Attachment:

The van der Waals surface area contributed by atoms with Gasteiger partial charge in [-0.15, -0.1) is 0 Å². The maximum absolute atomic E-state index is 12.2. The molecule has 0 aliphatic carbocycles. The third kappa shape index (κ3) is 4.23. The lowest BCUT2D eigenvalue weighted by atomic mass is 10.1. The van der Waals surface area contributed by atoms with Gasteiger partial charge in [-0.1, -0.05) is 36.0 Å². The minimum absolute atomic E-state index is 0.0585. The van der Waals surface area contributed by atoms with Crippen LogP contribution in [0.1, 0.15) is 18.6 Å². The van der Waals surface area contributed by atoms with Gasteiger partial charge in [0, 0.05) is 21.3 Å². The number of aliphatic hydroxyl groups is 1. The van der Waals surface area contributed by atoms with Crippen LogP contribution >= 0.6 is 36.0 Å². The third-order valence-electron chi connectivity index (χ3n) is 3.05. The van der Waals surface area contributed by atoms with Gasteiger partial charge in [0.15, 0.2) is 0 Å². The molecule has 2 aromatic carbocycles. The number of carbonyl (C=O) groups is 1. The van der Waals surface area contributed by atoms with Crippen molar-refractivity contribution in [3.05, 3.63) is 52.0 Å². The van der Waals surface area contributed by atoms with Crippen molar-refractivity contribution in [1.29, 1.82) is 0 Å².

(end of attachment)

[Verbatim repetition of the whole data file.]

The van der Waals surface area contributed by atoms with Gasteiger partial charge in [-0.15, -0.1) is 0 Å². The maximum absolute atomic E-state index is 12.2. The molecule has 0 aliphatic carbocycles. The third kappa shape index (κ3) is 4.23. The lowest BCUT2D eigenvalue weighted by atomic mass is 10.1. The van der Waals surface area contributed by atoms with Gasteiger partial charge in [-0.1, -0.05) is 36.0 Å². The minimum absolute atomic E-state index is 0.0585. The van der Waals surface area contributed by atoms with Crippen LogP contribution in [0.1, 0.15) is 18.6 Å². The van der Waals surface area contributed by atoms with Gasteiger partial charge in [0, 0.05) is 21.3 Å². The number of aliphatic hydroxyl groups is 1. The van der Waals surface area contributed by atoms with Crippen LogP contribution >= 0.6 is 36.0 Å². The third-order valence-electron chi connectivity index (χ3n) is 3.05. The van der Waals surface area contributed by atoms with Gasteiger partial charge in [0.15, 0.2) is 0 Å². The molecule has 2 aromatic carbocycles. The number of carbonyl (C=O) groups is 1. The van der Waals surface area contributed by atoms with Crippen molar-refractivity contribution in [3.05, 3.63) is 52.0 Å². The van der Waals surface area contributed by atoms with Crippen molar-refractivity contribution in [1.29, 1.82) is 0 Å².